Grandaddy, however, was too busy to really care. In 1973, he struck gold in North Texas when he took a gamble on 260 acres of open field that ended up yielding over a dozen surging oil wells. Within the same year, they made him a multi-millionaire.
In 1977, Billie Dean suffered a heart attack in her sleep and died. She was found alone in the family home, propped up in bed with her Bible in her lap, her finger resting near an underlined verse in Galatians about fathers and sons honoring one another.
Granddaddy, unfazed, continued to run his life and businesses in Texas, Colorado, and Alaska as he always had.
By this time, Dad had moved home to East Texas after his own stints in Denver and Alaska with an interest in a much different trade — The cattle business. He began breeding and raising Santa Gertrudis cattle, studying their genetics in depth, and eventually developed his own bloodline, the “Amtrak”. He regularly attended sales in Fort Worth, but refused to walk with a cane or let anyone know he was blind. Instead, he would wander through the pens after-hours, guided by a ranch hand, to run his hands over the bulls’ backs and legs and determine by feel what he couldn’t by sight. He was kicked more than once, often leading to broken ribs, but to him, it was worth it. Over time, he became an authority on the breed, winning a series of prizes for superiority and serving two years as President of the Premier Santa Gertrudis Association. Yet no matter how many accolades he brought home, Grandaddy continued to dismiss both him and his passion as a waste of time and money.
Years passed, Dad diving further and further into the life of a rancher and Granddaddy evolving more and more into an impetuous wildcatter. It seemed the more restless Granddaddy’s heart grew, the more settled Dad’s became — He and Mom both grew up in Tyler just a stone’s throw from one another, but didn’t find each other until much later in life. Mom, an independent and witty firecracker to her core, graduated from John Tyler High and spent two years as an Apache Belle at Tyler Junior College before escaping to Dallas, eager to leave her abusive upbringing and family dynamic behind. She stayed there for over a decade, eventually accepting a gig as a pharmaceutical rep for five years before growing tired of the big city life and moving back to Tyler.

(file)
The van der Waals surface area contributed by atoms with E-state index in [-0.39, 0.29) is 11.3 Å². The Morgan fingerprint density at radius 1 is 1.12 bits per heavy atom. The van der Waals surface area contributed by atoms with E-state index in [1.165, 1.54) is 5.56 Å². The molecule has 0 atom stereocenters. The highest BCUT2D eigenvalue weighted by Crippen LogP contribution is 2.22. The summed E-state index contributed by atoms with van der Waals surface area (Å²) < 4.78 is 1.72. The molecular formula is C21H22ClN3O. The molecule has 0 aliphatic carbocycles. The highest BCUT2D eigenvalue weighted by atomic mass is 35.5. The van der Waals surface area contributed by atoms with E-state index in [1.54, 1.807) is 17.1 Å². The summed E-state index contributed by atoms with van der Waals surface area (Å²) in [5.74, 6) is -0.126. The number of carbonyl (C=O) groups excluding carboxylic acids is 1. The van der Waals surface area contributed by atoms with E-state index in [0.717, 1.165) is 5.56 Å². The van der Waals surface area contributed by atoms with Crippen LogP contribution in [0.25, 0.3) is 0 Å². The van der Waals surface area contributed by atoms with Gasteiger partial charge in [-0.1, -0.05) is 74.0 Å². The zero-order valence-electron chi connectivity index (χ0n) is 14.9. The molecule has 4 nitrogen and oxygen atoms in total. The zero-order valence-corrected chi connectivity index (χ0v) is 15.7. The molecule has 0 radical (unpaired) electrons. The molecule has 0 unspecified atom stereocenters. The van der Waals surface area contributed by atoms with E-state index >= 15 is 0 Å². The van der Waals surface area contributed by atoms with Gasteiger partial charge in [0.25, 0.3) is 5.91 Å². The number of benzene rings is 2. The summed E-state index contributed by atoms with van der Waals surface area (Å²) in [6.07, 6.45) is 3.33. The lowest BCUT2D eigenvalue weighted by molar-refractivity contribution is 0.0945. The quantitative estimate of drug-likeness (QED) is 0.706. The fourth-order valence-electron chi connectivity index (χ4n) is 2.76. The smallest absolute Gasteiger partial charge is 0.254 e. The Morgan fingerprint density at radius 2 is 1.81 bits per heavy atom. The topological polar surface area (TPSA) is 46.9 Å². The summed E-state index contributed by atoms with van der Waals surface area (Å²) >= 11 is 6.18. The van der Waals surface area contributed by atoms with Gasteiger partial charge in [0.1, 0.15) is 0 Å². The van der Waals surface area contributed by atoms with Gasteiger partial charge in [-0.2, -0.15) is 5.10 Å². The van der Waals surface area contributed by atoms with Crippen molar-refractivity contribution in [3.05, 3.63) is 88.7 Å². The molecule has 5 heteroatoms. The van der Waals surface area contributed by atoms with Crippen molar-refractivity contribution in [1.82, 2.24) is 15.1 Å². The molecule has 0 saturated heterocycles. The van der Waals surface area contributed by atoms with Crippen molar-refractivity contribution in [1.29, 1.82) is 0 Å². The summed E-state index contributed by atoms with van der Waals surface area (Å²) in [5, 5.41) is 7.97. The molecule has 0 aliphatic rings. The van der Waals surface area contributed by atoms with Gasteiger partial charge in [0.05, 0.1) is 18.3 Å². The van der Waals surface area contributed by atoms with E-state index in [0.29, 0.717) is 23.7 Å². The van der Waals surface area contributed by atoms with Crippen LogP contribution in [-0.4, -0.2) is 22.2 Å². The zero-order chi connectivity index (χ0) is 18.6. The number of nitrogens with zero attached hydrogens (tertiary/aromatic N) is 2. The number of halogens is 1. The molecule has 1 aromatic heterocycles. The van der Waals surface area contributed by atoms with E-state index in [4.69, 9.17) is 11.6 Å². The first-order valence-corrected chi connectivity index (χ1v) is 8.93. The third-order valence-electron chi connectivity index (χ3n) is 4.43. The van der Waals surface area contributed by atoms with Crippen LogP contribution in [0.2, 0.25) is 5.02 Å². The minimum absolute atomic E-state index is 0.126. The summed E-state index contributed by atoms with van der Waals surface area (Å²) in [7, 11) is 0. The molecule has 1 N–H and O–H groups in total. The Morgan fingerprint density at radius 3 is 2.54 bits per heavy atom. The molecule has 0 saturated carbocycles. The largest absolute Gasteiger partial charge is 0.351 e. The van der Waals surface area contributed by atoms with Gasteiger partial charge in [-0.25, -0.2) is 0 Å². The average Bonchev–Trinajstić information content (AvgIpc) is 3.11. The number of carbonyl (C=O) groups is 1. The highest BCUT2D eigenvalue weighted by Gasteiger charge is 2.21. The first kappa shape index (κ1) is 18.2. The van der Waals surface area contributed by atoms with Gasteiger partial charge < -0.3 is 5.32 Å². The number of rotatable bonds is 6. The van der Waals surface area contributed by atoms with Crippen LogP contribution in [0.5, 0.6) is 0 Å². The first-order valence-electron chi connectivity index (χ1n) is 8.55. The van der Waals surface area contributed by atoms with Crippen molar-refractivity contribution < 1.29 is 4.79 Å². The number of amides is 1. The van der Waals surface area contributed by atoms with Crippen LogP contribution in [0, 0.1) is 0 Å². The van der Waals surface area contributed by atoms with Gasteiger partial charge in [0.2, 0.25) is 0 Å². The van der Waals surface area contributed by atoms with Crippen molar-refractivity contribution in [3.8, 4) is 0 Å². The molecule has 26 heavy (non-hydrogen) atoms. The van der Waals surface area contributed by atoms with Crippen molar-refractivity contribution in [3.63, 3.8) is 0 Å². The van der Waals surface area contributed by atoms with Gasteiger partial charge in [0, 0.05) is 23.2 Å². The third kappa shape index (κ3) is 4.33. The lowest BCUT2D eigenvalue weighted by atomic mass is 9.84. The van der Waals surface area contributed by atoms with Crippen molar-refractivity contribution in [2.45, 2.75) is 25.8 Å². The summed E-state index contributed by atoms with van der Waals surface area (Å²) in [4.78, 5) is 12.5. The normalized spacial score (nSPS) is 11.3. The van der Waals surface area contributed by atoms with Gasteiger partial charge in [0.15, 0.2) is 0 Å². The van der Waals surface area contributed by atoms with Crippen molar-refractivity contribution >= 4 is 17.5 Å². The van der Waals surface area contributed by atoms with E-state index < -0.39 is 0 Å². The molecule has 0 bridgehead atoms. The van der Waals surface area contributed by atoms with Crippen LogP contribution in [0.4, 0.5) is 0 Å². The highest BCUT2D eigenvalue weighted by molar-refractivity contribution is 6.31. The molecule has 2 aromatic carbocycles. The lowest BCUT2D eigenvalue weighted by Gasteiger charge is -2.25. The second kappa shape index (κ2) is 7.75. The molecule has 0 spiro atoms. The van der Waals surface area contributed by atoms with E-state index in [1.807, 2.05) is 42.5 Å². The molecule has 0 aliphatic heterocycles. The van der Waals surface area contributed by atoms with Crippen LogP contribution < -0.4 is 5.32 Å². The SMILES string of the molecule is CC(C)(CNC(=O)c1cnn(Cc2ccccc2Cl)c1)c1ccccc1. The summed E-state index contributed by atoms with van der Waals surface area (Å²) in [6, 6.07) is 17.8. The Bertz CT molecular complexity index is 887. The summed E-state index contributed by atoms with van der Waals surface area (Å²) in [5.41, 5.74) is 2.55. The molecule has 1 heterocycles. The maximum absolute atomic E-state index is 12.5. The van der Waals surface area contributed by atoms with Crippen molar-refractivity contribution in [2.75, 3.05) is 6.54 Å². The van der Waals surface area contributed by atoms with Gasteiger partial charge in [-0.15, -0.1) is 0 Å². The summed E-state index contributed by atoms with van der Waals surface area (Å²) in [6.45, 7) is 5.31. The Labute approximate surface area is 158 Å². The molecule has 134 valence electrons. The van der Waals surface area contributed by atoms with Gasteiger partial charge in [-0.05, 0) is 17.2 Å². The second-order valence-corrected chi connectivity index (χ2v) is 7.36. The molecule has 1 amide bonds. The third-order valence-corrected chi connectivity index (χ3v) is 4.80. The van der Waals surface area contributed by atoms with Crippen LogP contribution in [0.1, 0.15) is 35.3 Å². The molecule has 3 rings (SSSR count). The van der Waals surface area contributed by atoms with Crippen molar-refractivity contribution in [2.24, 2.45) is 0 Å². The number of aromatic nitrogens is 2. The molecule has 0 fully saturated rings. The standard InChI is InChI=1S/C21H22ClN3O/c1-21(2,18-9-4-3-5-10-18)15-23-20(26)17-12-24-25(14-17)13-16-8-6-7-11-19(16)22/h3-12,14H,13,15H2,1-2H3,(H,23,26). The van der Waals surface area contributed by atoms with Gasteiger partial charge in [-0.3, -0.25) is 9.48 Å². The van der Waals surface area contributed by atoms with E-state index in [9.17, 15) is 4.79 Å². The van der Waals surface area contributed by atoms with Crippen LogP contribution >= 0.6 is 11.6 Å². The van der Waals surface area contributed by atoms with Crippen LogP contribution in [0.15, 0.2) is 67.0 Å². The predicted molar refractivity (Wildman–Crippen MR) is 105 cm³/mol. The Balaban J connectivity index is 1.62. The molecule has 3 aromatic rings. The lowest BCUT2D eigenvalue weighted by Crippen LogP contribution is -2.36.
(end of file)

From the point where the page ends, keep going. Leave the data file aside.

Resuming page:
They met in 1980, ironically enough on a blind date, and he quickly wooed her with his larger-than-life personality and his optimistic attitude, despite his handicap. And although he often whisked her away to black tie galas and cattle shows in Fort Worth, sent her on expensive shopping sprees in the heart of Dallas, and rubbed elbows with the country music superstars, billionaire cattlemen, and political dignitaries of his time, his proposal to her was without fanfare: Sitting atop what had once been his parents’ kitchen counter, he was just a simple, humble country boy in blue jeans and muddy work boots with a heart on fire for his hometown redhead. They were married on Valentine’s Day of 1981, and although Mom was told it was unlikely she would ever have children of her own, along I came almost two years later to the date.
It was quickly noted that I seemed to be the only thing besides oil that could hold Granddaddy’s attention. Soon after I was born, he followed the advice of wise counsel and created a legal trust to protect not only the money still pouring in from his wells, but also his property rights. His conditions for passing it on left it primarily to Dad, secondarily to me, with my joint access granted at age twenty-one. He was determined to show me the world he’d once promised, but never delivered, to Dad, but Dad didn’t seem to mind. For the first time in their lives, they’d found middle ground to come together on and to love on even more: Baby Whatley-turned-Farrel Amis.
Little do we realize at such a tender age that life, in all its beautiful twists and tragic turns, and the world around us have already begun to shape us into who we were, or weren’t, created to be.
For many, it happens far earlier than it should.
For me, it was three months old.
Want in on the Fun? → Join the Launch Team!